It starts to crumble under the weight of its own mythology at that point. There's just no way to make this all make sense, and it doesn't help that so much of it contradicts itself. One of the long-running secrets of the series is what happened to Fox Mulder's sister all those years ago; was she abducted by aliens, murdered by a serial killer, something else? But there are only so many times she can turn up as a clone, as a child worker clone, as an abductee, as a possible ghost, as a murder victim, before I start to lose interest.

You can butcher a turkey once, cook it once, eat it, make stock from its bones and skin, but when all that's done, you can't bring the turkey back again and eat it a second time. Not if you want to enjoy the experience.

Oddly enough I feel the same way about X Files as I do Delta Green, the RPG originally developed by Pagan Publishing many moons ago.

It first showed its warty head back in 1993, as part of the Unspeakable Oath magazine, but it doesn't really get its chance to strut its stuff until 1997. So it technically predates the X Files, though in practical terms it owes much of its format and initial appeal to that show.

Delta Green, as it was then, had a lot of promise, and I love its take on conspiracy theories, modern horror, cryptozoology, government cover-ups, little Grey Men. I played that game to death back in the day. I still have all the books.

Yet I look back on it now, and it's a mess.

A fun mess, but there's no skeleton here holding it together. The basic premise is solid, but the mythology soon crushes the whole thing under its ponderous weight. You could pick up a sourcebook and literally have no idea what you were getting, because the series didn't seem to be planned in any coherent way.

If you liked the Fate, for example, its New York occult menace based loosely on Club 57 and the exploits of Andy Warhol, there wasn't a Fate book you could get. You could get Count Down and Eyes Only, both of which have Fate-related material, but they also have a ton of other stuff you might not want. If you want to know more about tradecraft, intelligence agencies and the art of being a spy, that's in there too, but again it's scattered over most of the books with no real rhyme or reason as to which goes where.

The lethality level varies considerably. Some scenarios might as well have a footnote saying 'allow for 40 minutes downtime as everyone makes new characters right about now.' Others seem positively gentle in comparison. It reminds me of some of the X Files first season episodes, Darkness Falls in particular, where the writers find themselves in a situation where, logically, Mulder and Scully die. So they do, but not really. Delta Green isn't quite so kind.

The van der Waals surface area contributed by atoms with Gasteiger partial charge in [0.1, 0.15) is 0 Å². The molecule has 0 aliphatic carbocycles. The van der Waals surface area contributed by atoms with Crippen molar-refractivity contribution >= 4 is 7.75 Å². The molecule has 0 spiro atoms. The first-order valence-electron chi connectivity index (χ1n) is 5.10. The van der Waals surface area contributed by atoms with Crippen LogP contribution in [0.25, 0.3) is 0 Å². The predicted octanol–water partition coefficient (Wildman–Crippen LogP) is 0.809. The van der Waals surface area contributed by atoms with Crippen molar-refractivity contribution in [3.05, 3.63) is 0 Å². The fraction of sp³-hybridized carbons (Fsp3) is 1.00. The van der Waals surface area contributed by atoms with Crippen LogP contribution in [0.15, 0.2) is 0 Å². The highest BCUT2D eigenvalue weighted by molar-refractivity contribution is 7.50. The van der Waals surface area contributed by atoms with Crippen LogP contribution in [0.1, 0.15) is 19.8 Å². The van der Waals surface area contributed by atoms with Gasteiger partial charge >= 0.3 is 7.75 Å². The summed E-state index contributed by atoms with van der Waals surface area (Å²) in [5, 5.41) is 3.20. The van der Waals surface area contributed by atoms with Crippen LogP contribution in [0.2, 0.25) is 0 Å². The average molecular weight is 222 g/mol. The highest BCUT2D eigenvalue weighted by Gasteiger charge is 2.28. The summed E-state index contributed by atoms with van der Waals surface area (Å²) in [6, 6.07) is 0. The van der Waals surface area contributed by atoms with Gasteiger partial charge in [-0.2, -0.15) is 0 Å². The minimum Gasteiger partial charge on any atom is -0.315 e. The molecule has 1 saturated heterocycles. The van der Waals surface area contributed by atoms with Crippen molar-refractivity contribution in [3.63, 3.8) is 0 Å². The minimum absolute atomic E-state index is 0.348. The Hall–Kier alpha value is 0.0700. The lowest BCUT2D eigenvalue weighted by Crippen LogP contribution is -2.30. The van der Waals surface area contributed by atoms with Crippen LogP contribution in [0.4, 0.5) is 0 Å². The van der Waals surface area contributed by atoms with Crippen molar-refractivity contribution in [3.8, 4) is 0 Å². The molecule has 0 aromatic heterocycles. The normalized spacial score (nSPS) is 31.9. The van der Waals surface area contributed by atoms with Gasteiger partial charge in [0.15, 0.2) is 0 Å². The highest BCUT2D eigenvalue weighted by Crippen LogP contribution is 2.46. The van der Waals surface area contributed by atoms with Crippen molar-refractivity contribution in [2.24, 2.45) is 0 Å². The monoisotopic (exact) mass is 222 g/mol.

There's some absolutely brilliant writing here, but looking back on it I have to ask myself how likely it is that the players are ever going to find this information, or find it useful. With the benefit of hindsight it seems to me now that it was written for the Keeper to read and be entertained by, but not necessarily use at the table.

One thing I admire about the Gumshoe clue system, apart from simplicity of design, is that it forces the designer to consider whether or not what's going on the page is useful. If it's a Clue, it has a purpose, and there's a definitive chain of events that lead from this Clue to the next Scene, where there are more Clues. From here, the players piece together the narrative, and decide what to do next.

I didn't back the Delta Green Kickstarter so I don't know what the new stuff's like. I almost regret that, but money's tight. One thing I hope and pray for is that, whatever it is, there's a plan. That someone has their eye on the long term, not a scattershot put-it-all-in-the-pot approach.

Anyway, it's been a day, and I'm exhausted.

Talk soon!


  1. The thing that put me off DG in the end was when they started populating the world with conspiracies, and so we got a Russian version of DG, a British version of DG, and so on, each with their own ties to other conspiracies and each other.

    With this density of secret societies and conspiracies it started to feel parodic, like Paranoia, except it wasn't supposed to be funny.

    1. Yes! Absolutely! There was the Canadian version as well, Division X I think it was called, that seemed heavily influenced by the works of Michael Slade, complete with psycho serial killer. It was all fun stuff, but there never seemed to be any guiding force behind it, and as you say, after a while it began to feel more like a parody than a horror game.

    2. I wrote a thing about this:

  2. Ah, memories. I think you've articulated something that I've long felt, but never actually expressed in so many words. Delta Green was always fascinating to read -- long, thought-out depictions of cults and secret societies and clandestine intelligence agencies, laced through with history and paranoia. It was great world-building, and usually a lot of fun to read.

    But it was never terribly clear what to *do* with all of it. Like, huzzah, there is a cult, and... then what? (Targets of Opportunity, the third big book, had this problem most heavily -- in one case the most reasonable solution to a situation would've been to nuke it from orbit).

    So even as I've read almost all the DG books, I hardly ever found myself using them. I might bring in one of the cults, but then they just sort of hung around, all the deep backstory off-screen and fundamentally irrelevant.

    Compare to the material put out by Pelgrane or Cubicle 7, which is just as well written and fun to read, but also very much *useful*. I've run scads of Pelgrane modules over the years and rarely been disappointed.

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    2. _in one case the most reasonable solution to a situation would've been to nuke it from orbit_

      "How do you nuke it from orbit?" seems like the clearest and most direct scenario hook possible.

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  4. _Nobody was doing horror on the small screen in 1994._

    Some anti-Canadian bias right there.


    2. The 1990s was a very Horror-y time for tv.